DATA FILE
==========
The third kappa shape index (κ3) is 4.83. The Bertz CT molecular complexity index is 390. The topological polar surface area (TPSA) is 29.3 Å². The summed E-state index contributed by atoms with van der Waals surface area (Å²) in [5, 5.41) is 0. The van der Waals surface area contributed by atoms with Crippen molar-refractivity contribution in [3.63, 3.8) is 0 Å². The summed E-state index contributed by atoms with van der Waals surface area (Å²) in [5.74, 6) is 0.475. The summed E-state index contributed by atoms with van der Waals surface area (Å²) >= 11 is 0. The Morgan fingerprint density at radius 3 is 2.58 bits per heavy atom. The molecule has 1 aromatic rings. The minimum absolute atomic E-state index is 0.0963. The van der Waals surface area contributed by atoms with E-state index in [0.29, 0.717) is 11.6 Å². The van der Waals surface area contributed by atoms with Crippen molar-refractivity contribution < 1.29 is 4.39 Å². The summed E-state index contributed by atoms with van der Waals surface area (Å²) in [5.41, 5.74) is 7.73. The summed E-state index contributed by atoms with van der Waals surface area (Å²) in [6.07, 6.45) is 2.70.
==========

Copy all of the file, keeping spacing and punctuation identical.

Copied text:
The third kappa shape index (κ3) is 4.83. The Bertz CT molecular complexity index is 390. The topological polar surface area (TPSA) is 29.3 Å². The summed E-state index contributed by atoms with van der Waals surface area (Å²) in [5, 5.41) is 0. The van der Waals surface area contributed by atoms with Crippen molar-refractivity contribution in [3.63, 3.8) is 0 Å². The summed E-state index contributed by atoms with van der Waals surface area (Å²) in [5.74, 6) is 0.475. The summed E-state index contributed by atoms with van der Waals surface area (Å²) >= 11 is 0. The Morgan fingerprint density at radius 3 is 2.58 bits per heavy atom. The molecule has 1 aromatic rings. The minimum absolute atomic E-state index is 0.0963. The van der Waals surface area contributed by atoms with E-state index in [0.29, 0.717) is 11.6 Å². The van der Waals surface area contributed by atoms with Crippen molar-refractivity contribution < 1.29 is 4.39 Å². The summed E-state index contributed by atoms with van der Waals surface area (Å²) in [5.41, 5.74) is 7.73. The summed E-state index contributed by atoms with van der Waals surface area (Å²) in [6.07, 6.45) is 2.70.